Aside from aesthetics, why should this be of such a concern? For a start there’s the ‘broken windows‘ theory (general deterioration leads to bigger problems), and certainly the deterioration of our streets has coincided with a rise in crime. And as if that wasn’t enough, living in a cleaner more pleasant environment is less stressful, which given that Camden has some of the highest rates of mental illness across the country – with almost 50,000 adults in Camden experiencing anxiety and depression (20% higher than national levels), would be one more reason to strive for cleaner streets and a decent public realm.

Finally, WHL has been getting flack from local Labour activists about the number of tweets on the state of our local streets (don’t worry we get flack from the Tories too, about different issues – so we must be doing something right). They have said we should mention the Clean Camden App, and this we are happy to do. Just done it. WHL is a regular user but there are some things it can’t do (e.g. report those broken flagstones, or bins left on the pavement). Nor have we heard from Camden about how effective it is. In a nutshell – to paraphrase a former Prime Minister; we need to not only be tough on grime, but tough on the causes of grime.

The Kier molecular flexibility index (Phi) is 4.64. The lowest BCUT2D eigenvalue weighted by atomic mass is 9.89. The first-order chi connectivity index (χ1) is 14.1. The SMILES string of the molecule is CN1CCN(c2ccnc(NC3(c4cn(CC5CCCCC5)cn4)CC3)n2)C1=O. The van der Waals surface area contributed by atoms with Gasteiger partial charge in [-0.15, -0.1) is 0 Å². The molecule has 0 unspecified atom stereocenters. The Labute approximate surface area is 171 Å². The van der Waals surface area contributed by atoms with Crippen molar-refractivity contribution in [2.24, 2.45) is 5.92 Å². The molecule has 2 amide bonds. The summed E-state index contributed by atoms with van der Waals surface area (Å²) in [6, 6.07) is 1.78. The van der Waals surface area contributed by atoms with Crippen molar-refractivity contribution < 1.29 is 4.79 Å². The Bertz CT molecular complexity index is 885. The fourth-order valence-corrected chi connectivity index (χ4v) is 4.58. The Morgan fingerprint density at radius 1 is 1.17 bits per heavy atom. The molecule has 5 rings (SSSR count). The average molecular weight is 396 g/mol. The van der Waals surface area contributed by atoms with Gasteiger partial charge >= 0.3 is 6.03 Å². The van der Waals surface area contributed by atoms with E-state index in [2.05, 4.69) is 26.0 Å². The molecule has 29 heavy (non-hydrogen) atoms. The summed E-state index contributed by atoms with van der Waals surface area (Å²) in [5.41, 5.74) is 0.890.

WHAT about the new recycling regime?

At local amenity group WHAT’s AGM last week, the thorny topic of rubbish was the theme. Following the departure of WHAT’s founder and long-time chair, Virigina Berridge, this was the first blooding of new co-chairs John Saynor and Mary Tucker.

John opened the presentation by saying that most attendees were keen recyclers (hopefully true). Therefore, is Camden’s main challenge to persuade those who don’t or won’t recycle to do a better job? Particularly in West Hampstead with a high turnover of renters.

Richard Bradbury, Camden’s head of recycling, gave a fast, well-rehearsed presentation with many slides. He emphasised that 85% of the contents of a Camden bin could be recycled, yet residents only manage 25%, which is pretty feeble whatever your political persuasion.